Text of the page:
*Note: infringement and/or cease and desist efforts should always be handled by an experienced attorney. 

The Value of Your Patent as a Business Tool 

So far we’ve explored the value of the patent as a revenue-protecting legal tool. What about the potential of the patent as a revenue-generating business tool? Consider the following for a more direct correlation of the patent investment to ROI. 

Generating Customer Stickiness

To link the concepts of the patent as a legal and business tool, let’s recall the primary legal value of a patent is having the right to defend one’s innovation in commercial activity.

In this sense, the patent protects revenue-generating differentiators which keep customers coming back. If customers choose you because you can provide something others cannot, revenue naturally follows. Think of your favorite tech companies and products. Immensely valuable companies are built upon products which stand in the marketplace as ‘the product from the company.’ Talk about valuable patents!

Is it too far to suggest customers make choices based on a patent? Not at all when considering exclusivity. Of course, customers are concerned with factors such as price and convenience, yet exclusivity can be just as relevant in decision making. In some cases for vanity. On more practical levels, customers want to know they can rely on the company behind their product. If a company exclusively owns their tech, they have a continued incentive to stand behind it, to service and improve it, to provide relevant supplementary products or services, and to value their customers over a longer lifecycle. This provides extended value to the customer and more confidence when making longer-term or more costly purchases, especially when customer loyalty is deliberately in focus.

If customers have an informed choice between a patented product and a copycat, they may be more likely to choose the patented product if it’s an important purchase. Instinctively or intentionally, we tend to avoid riskier copycat businesses which deliver perhaps a substandard quality and are more likely to close operations.

It shouldn’t be the only factor for patenting your innovation, of course, but when considering how quickly the same costs are spent on marketing and building customer confidence, the cost of a patent can be a worthwhile investment to support your unique position in the marketplace. 

Winning Investor Confidence

Before winning the confidence of your customers, there’s an equally important cohort to win over, your investors. For any round raise, whether it’s pre-Seed, Seed, Series A, Series B or onward, investors want to know their investment is on some level, protected. In other words, they want to know your business planning is well-founded, the road ahead is clear for commercial pursuit, you’re going to generate a predictable ROI, and there is as little unnecessary risk as possible. 

Do investors care about patents? Put yourself in their shoes. Considering two identical companies, one with a strong patent, and one without, which would you fund with your hard-earned capital? Patents don’t guarantee success but can provide a sense of confidence with investors, which could be the difference between raising your round or missing out.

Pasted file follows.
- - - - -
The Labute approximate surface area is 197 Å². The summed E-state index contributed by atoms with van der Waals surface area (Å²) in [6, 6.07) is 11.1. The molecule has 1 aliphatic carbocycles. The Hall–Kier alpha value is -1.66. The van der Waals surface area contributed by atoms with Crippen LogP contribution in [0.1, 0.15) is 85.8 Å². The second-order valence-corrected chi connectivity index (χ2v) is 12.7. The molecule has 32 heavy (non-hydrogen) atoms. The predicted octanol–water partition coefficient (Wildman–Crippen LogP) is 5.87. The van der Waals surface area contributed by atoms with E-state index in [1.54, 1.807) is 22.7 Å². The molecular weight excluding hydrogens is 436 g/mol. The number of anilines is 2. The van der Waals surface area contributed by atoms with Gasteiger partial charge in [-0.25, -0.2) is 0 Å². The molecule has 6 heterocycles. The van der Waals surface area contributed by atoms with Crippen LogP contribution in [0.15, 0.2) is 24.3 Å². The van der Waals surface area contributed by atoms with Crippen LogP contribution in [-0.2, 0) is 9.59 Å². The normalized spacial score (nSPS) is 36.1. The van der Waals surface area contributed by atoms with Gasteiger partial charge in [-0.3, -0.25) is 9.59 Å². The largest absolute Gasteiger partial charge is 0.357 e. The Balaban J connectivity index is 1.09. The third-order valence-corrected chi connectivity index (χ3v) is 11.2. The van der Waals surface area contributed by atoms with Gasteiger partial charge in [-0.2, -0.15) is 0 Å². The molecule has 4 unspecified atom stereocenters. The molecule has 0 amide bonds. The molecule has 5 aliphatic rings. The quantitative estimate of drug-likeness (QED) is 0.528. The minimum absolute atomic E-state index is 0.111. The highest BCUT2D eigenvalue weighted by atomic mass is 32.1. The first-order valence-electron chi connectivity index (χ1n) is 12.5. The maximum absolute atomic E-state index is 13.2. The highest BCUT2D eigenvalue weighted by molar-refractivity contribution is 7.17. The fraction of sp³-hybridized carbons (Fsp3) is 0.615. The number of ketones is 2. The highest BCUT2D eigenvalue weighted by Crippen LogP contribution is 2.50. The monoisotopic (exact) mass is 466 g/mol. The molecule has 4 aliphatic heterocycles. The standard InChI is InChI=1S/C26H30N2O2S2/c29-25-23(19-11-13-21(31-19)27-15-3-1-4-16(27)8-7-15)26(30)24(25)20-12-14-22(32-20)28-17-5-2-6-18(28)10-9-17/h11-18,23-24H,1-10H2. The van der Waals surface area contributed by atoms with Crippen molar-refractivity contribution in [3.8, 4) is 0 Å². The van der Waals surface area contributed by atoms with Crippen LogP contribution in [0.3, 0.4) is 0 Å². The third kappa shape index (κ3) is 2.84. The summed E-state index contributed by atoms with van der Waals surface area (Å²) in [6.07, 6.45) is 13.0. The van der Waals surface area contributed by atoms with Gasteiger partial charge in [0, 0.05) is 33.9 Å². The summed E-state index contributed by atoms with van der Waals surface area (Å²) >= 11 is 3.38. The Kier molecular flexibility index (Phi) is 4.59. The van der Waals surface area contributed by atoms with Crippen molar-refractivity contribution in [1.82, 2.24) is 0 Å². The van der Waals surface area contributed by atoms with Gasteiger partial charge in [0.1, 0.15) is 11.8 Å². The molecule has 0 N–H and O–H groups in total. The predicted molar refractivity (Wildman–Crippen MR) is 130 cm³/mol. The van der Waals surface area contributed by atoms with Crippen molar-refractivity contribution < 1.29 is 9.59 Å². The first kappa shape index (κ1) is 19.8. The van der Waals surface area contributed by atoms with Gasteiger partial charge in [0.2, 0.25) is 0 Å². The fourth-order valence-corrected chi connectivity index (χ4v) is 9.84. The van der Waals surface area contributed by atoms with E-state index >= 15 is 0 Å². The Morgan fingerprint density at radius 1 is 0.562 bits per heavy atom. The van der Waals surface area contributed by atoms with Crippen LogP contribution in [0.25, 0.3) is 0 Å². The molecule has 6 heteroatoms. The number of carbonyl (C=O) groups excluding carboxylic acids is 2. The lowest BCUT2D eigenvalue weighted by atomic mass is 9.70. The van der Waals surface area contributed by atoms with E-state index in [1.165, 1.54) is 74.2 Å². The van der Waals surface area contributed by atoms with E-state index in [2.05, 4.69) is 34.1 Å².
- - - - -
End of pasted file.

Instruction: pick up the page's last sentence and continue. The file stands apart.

A recent report by PitchBook suggests “Startups with patents and patent applications in progress raise larger VC rounds on average. They also raise capital at much higher valuations than startups without such protection on their ideas, especially when it comes to angel investors, and achieve higher exit values down the line.” (Source: Q1 2023, PitchBook Analyst Note: Introducing PitchBook Patent Research, February 6, 2023)

When discussing investment and confidence, it’s also worth noting that like other property owned by the business, patents can also serve as collateral for securing loans and financing.

A Revenue-Generating Asset

The patent can open various doors for generating revenue including strategic partnerships, spin-outs, licensing, an outright sale of the patent and M&A.

It can be a lucrative position to be in, to decide how, when and where your technology is commercialized. Consider potential collaborators who may stand to benefit from your great idea. Strategic partnerships can exploit prolific distribution networks, expand market reach and accelerate a competitive edge, all of which have direct revenue-generating implications. 

If your patented innovation is strong enough to stand on its own, yet a distraction to your other commercial priorities, a spin-out can attract new investment and develop additional revenue streams. 

For a more direct path to generating revenue from the patent, licensing can earn royalties or other ongoing fees for another’s contracted use of the technology. Consider who would benefit from your technology and what it could be worth to them. A patent valuation may be wise before going down this path. Whether licensed to one or more licensees, patent owners can multiply their opportunities for revenue, rather than keeping the innovation siloed within one’s own venture.

A Transferable Asset

While licensing a patent can generate ongoing revenue with retained ownership, it’s also possible to sell the asset outright. For innovators whose R&D yields patentable tech which isn’t of immediate business interest, the asset may be valuable to others who wish to pursue it with their own ventures. 

If you’re entertaining M&A, patents play a key role in the company valuation.


In the right legal and business context, the value of a patent can protect your venture, reinforce your competitive advantages and even generate revenue, yielding an exponential ROI when comparing the costs to procure it.  

For founders deciding whether to patent, we encourage you not to disqualify yourself from patenting via hearsay. It is easy enough to begin with a professional evaluation. Choose an experienced patent attorney who understands your industry. They should be able to evaluate the general patentability of your technology, possibly help ideate on extending the patentability and help you plan to get the most value from your innovation. 

Still Have Questions?

Schedule a Complimentary Consultation

Get Started

Sign up for our Newsletter

Stay up-to-date with all things Cognition IP.

Subscription Form